In the therapy world, each different treatment setting has some exclusive hallmarks associated with it. In the pediatric environment, the therapists are given the unique opportunity to let their imaginations run wild, making therapy fun and even exciting for a child to participate in. These therapists need to have a variety of interventions that will engage children while simultaneously improving their function and mobility.
Given that this creativity is necessary for nearly every treatment session, it inevitably happens at one point or another that we get stuck in an "idea rut." One solution is re-conceptualizing existing tools; and what better place to start than with our swings. It is the intent of this article to help re-acquaint therapists with the different types of suspended equipment available and to help them generate current and child-relevant ideas when using the therapy swing in their repertoire.
For years, physical and occupational therapists have been using suspended equipment as tools for therapeutic interventions. They can be seen across many pediatric environments including outpatient facilities, school systems, and even homes. Both children and adolescents, with an assortment of impairments and disorders, can benefit from the use of therapy swings. They are used for children with everything from sensory integration or processing issues to ADHD, Autism Spectrum Disorders, and Muscular Dystrophy.1-6 Children who are developmentally delayed generally do not get adequate stimulation and for these children, a therapy swing can offer them the stimulation they are lacking.7
|QUICK THINKING: The therapist helps a child use a trapeze swing to play Angry Birds while working on upper extremity strength and motor planning. Photo by Mark Ross, 2012.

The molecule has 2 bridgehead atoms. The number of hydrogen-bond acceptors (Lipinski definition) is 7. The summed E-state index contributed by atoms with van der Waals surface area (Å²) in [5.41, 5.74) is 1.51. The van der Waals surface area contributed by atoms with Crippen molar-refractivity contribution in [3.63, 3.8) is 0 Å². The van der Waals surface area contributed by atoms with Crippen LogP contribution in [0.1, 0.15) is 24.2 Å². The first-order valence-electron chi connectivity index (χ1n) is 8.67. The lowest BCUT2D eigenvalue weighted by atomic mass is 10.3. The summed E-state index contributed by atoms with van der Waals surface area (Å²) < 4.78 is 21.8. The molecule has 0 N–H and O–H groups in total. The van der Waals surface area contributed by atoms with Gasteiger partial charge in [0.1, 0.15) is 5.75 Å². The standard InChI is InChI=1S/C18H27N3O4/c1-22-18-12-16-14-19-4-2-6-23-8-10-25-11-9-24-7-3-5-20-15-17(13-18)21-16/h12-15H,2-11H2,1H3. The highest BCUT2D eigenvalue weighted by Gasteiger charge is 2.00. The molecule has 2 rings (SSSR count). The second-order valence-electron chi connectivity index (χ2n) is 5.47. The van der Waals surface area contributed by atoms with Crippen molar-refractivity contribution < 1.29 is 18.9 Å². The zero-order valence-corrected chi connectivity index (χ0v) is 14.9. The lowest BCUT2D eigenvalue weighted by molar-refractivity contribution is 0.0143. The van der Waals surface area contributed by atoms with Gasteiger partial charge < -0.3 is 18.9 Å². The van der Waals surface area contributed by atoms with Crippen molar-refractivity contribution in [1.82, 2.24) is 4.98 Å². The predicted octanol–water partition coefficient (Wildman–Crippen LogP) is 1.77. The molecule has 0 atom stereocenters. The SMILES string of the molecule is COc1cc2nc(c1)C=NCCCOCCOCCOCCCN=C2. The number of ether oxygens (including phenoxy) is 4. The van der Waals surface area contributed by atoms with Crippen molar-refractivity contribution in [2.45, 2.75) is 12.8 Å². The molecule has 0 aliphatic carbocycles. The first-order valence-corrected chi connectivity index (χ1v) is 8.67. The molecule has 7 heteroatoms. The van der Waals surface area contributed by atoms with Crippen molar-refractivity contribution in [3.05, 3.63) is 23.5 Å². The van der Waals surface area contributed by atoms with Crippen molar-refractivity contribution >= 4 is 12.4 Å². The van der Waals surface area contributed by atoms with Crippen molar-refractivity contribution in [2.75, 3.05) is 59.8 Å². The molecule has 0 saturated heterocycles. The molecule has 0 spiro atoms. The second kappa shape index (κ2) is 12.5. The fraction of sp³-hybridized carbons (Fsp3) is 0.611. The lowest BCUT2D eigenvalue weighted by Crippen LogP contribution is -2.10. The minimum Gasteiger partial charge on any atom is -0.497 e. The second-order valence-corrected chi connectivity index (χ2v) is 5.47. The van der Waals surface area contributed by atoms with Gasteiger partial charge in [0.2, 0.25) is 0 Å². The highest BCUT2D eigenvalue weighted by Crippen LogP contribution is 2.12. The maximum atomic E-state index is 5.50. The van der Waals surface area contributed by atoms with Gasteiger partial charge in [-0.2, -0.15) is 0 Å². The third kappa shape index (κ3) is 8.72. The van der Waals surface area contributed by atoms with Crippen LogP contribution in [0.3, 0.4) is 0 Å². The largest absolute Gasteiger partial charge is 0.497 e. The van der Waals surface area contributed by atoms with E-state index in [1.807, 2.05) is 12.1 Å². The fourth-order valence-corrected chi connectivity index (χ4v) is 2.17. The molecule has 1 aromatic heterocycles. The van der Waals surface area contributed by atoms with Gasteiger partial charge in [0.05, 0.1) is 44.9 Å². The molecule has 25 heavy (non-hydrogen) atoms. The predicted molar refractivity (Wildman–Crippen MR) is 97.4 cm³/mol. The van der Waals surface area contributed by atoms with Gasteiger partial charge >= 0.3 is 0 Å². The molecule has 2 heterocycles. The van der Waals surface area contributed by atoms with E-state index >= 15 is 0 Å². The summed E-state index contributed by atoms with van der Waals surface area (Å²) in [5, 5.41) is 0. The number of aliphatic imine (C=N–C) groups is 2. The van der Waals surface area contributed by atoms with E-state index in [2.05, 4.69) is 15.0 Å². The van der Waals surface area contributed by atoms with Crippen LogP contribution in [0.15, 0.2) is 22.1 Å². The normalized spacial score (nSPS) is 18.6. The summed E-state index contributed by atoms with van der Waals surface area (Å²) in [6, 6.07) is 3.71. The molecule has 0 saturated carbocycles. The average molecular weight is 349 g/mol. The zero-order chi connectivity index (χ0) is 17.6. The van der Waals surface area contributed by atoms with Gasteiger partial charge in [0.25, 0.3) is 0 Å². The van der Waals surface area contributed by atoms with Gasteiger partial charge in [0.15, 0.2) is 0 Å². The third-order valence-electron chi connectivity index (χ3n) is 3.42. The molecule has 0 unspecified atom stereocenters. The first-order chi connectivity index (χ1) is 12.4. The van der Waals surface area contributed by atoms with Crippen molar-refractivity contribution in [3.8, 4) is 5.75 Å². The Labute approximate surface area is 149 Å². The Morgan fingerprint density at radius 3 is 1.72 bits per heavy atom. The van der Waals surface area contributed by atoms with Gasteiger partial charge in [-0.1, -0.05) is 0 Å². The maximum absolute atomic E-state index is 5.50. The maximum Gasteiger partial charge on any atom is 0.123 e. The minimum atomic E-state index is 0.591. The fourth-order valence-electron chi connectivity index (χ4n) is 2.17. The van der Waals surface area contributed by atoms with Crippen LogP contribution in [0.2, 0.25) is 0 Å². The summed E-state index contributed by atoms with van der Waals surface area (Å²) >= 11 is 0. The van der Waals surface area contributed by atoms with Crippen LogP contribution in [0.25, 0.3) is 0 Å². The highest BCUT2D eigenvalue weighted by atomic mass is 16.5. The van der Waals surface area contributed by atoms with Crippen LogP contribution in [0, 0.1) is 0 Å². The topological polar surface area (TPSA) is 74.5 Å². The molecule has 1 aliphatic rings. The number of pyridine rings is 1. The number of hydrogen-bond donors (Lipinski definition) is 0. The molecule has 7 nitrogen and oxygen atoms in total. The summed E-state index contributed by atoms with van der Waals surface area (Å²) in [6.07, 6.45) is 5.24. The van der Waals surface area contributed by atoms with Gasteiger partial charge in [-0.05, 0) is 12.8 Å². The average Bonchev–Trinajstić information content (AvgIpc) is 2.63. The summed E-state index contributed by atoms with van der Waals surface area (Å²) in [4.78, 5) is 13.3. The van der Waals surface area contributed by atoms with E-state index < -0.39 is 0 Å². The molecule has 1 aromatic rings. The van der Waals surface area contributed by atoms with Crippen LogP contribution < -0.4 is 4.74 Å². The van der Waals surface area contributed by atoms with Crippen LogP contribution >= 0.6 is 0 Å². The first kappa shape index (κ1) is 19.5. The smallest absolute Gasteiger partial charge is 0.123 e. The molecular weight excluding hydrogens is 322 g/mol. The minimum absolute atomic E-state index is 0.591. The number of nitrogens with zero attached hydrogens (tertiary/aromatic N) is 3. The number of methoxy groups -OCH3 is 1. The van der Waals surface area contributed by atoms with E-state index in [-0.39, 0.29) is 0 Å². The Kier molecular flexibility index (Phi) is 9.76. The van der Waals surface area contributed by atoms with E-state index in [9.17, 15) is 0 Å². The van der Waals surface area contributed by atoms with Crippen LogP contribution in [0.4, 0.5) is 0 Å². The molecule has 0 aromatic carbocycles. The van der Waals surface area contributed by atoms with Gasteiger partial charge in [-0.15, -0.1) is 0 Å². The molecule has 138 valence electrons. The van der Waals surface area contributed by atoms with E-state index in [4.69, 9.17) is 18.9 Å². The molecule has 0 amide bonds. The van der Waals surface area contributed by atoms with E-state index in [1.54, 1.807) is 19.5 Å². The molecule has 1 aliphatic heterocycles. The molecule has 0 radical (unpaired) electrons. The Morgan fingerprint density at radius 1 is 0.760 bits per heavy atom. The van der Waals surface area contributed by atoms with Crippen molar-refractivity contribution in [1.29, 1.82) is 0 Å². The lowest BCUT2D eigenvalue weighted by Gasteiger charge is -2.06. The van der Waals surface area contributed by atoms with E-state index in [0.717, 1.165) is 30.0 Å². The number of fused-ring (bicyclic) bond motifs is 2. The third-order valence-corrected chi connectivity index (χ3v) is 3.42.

Therapy swings meet children's needs in a variety of ways. They offer opportunities for improving arm, leg, and trunk strength, increased body awareness, and sensory and proprioceptive integration.1-8 They also help children who have difficulty maintaining their equilibrium and tolerating stimulus. In addition, the swinging motion impacts the vestibular system, which can improve a child's balance and in turn their stair navigation and ambulation skills.1-3, 5, 6 Improvements in motor coordination, ability to put movements together, and sequencing skills have also been observed as a result of therapy swing.8 And of course, the motion of the swing can be relaxing and calming for children who become overstimulated.1-4 Ultimately, swings are just plain fun for children of all ages.
Therapy swings come in all different shapes and sizes. Therapists have to make the decision as to which type of swing is most appropriate for a given child, keeping in mind that child's individual goals. Each swing targets improvement/development of different functional areas. Listed are some of the various swing styles available along with a description and individual benefits. Also included are some ideas for renewing how we as therapists "play" during swing activities, hopefully sparking the therapist's own contemporizing of activities.
What it is: A carpeted, wooden platform hung by 4 ropes on the periphery of the board.
Benefits: This type of swing provides vestibular and proprioceptive input as well as increasing body awareness. It can be used to develop better postural control and upper body strength as well as enhance motor control and hand-eye coordination. A variety of positions can be utilized with a platform swing such as sitting, kneeling, standing, quadruped, and prone lying.
Making it new: Have the child soar on "Aladdin's magic carpet" while they maintain tall kneel, quadruped, or even standing. For a higher functioning child, have them catch a ball you toss to them while they swing, or have them stand back from the swing and toss bean bags so that they land on the moving swing.
What it is: Soft, durable, netted rope that comes up on 2 sides around the child. Benefits: Sensory integration and vestibular input are the big benefits of using a net swing, but it can be used to strengthen a child as well. The net stretches to fit the child, and places a compressive force on the their muscles and joints. This type of swing is very calming to the nervous system because it hugs the body. It can be used in the prone or sitting position.